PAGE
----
Cardiac papillary fibroelastomas (PFE’s) are uncommon, benign, avascular cardiac tumors. With an estimated frequency as high as 0.33% on autopsy series, PFEs constitute up to 7% of all primary cardiac tumors . PFEs are typically found on the valvular surface of the heart, most commonly involving the aortic and mitral valves . Non-valvular PFEs are exceedingly rare, with only 55 patients identified in a systematic search of the literature using the MEDLINE database . Although the pathophysiology of PFE is not entirely understood, there is a strong association with previous open-heart surgeries and thoracic radiation . Damage to the endothelium, trauma, and organizing emboli have been suggested mechanisms . Although it is a benign tumor, PFE’s can present with ischemia or severe embolic sequelae, especially when the mass arises in the left side of the heart . Surgical removal of PFE can reduce the risk of embolization.
Echocardiography is the most readily and cost effective imaging modality available to assess a LV mass. It provides basic information on mass morphology, mobility, position, and attachment. Contrast echocardiography using Definity allows additional classification based on vascularity . Despite its superior temporal resolution, ease of portability and real-time imaging, complete definition of cardiac masses may not be possible with echocardiography alone. Both CT and CMR allow high contrast resolution and evaluation of myocardial infiltration. CT has the benefit of delineating calcification of the mass, while CMR has the added benefits of the contrast agent gadolinium. Late gadolinium enhancement can be used to distinguish thrombi from tumor based on its lack of enhancement. It is also used to identify the presence, location and extent of an AMI . Appropriate use of these various non-invasive cardiac imaging modalities often allows differentiation of the mass and a pre-operative diagnosis.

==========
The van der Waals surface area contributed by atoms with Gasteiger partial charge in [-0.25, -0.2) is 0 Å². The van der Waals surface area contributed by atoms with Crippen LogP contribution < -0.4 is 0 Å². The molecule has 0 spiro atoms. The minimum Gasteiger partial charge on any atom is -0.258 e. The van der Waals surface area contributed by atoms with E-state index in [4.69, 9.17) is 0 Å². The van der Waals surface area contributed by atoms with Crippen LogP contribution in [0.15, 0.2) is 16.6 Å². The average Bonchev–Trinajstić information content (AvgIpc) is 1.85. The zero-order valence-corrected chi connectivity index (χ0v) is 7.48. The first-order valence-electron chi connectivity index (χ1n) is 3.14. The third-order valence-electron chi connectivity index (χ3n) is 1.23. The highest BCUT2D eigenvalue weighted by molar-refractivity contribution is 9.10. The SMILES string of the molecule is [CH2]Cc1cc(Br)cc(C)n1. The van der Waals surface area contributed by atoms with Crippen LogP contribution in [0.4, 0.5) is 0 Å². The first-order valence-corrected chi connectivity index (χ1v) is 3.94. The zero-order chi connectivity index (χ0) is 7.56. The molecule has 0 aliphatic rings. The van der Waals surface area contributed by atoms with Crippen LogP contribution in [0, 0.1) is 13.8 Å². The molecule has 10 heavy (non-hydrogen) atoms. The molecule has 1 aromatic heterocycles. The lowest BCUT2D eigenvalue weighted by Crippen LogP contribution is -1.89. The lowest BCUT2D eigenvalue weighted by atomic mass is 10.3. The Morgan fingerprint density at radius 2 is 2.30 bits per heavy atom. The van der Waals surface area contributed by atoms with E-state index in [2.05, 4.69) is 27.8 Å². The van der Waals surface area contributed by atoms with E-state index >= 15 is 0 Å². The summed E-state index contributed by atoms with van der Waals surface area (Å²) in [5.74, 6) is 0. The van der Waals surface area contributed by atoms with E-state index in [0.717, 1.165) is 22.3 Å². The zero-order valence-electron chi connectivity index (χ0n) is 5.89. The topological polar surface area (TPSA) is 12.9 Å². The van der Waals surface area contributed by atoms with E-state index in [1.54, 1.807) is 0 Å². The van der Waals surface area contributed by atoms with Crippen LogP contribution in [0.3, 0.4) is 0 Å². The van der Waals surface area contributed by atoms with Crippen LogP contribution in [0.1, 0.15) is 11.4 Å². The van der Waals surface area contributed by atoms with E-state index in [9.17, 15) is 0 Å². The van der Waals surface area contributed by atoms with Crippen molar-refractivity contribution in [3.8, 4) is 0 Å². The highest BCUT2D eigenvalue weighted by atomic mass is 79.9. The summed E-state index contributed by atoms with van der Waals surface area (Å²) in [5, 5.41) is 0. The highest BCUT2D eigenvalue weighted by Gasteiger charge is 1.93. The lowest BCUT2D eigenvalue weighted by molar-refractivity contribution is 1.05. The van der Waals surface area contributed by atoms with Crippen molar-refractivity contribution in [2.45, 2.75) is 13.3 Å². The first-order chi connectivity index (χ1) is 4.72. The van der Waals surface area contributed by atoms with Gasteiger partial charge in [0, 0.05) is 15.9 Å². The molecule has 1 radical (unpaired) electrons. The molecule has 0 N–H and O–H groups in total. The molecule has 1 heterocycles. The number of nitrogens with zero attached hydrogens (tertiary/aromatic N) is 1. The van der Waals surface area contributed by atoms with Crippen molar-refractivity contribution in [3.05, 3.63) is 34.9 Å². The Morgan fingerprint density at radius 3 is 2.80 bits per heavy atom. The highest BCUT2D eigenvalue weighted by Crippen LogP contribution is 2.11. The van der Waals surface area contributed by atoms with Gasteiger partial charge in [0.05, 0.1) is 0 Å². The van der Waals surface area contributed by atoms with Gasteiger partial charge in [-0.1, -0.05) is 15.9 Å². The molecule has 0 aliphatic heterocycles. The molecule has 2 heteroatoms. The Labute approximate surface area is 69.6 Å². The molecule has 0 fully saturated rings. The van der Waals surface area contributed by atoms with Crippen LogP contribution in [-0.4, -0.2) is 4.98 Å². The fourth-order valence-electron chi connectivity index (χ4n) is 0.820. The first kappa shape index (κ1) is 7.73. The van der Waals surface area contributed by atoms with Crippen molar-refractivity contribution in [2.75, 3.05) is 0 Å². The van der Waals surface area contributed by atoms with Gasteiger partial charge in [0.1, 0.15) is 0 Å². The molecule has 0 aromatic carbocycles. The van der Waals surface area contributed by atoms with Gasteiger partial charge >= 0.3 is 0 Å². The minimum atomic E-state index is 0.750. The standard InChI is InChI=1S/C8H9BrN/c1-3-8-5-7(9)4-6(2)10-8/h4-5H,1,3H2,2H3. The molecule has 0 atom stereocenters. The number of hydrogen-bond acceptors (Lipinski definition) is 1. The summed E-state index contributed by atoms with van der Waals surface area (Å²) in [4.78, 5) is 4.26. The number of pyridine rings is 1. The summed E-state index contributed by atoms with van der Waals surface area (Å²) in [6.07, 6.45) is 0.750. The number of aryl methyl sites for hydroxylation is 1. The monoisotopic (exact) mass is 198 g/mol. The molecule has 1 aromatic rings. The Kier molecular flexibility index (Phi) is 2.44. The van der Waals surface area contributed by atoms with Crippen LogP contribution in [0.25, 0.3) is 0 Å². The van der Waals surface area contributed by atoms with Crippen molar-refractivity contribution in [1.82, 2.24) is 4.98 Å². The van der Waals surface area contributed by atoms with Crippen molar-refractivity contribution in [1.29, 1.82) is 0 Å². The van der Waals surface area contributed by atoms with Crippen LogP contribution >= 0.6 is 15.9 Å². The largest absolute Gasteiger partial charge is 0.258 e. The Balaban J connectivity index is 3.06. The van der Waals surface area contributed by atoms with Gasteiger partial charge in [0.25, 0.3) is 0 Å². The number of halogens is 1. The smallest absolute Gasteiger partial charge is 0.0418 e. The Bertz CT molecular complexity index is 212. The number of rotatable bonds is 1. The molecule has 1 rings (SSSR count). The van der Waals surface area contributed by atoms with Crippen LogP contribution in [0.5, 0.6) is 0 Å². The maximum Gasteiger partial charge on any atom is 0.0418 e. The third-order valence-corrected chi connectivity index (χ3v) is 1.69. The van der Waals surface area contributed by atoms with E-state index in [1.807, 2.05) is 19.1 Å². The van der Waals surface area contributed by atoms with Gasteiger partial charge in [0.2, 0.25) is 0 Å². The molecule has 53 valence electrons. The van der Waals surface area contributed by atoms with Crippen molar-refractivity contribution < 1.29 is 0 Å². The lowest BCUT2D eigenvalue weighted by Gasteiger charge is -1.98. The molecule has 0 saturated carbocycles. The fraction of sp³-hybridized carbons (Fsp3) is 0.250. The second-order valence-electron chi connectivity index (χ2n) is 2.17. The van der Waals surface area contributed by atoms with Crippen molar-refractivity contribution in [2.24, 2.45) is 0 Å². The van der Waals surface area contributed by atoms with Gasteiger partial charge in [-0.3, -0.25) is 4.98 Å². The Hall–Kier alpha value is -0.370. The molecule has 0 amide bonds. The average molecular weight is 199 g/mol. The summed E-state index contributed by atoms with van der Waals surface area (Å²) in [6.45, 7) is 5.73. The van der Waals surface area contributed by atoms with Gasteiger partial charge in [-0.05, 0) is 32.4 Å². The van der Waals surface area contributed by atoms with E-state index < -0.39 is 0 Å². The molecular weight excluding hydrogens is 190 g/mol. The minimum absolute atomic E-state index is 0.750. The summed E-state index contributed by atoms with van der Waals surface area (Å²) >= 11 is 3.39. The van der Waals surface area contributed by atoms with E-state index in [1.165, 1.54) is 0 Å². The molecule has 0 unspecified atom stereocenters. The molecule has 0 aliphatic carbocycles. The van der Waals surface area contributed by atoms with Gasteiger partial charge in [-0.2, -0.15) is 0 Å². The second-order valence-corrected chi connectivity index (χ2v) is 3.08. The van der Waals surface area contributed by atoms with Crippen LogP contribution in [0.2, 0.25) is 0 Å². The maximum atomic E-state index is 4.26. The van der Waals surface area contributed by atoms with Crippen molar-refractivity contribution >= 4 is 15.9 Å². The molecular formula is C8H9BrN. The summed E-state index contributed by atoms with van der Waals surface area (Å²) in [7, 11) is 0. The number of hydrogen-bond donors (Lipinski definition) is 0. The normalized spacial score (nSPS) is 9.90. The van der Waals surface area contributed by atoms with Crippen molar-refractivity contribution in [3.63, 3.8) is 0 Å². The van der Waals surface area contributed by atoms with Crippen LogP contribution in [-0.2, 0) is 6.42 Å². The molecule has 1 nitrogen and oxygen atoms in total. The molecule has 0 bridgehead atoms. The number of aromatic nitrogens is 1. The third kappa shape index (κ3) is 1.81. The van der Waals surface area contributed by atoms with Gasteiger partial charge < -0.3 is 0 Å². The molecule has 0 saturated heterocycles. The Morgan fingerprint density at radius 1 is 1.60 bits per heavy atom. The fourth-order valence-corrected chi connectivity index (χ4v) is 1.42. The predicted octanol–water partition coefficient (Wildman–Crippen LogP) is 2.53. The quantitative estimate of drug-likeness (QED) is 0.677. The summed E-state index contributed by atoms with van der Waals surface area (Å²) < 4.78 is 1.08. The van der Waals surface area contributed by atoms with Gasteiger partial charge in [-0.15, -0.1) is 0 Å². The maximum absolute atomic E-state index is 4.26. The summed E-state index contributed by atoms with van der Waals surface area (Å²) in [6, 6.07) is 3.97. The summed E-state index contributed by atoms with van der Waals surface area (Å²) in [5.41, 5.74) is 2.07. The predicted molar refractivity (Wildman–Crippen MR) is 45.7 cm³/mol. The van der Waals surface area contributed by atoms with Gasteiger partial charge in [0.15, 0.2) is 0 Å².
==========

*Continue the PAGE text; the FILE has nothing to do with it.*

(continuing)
Our case presents a unique challenge to pre-operative diagnosis. Although echocardiography and CMR suggested that the mass was a thrombus, given the context of the recent anterior MI, exploration and surgical excision was completed by the surgeon due to the potential for the mass to embolize. The final diagnosis of a PFE was unique due to its unusual location and large size within the LV cavity. This unique case demonstrates shortcomings of multimodality cardiac imaging in the diagnosis of an atypical mass and the importance of obtaining tissue when clinically safe and feasible.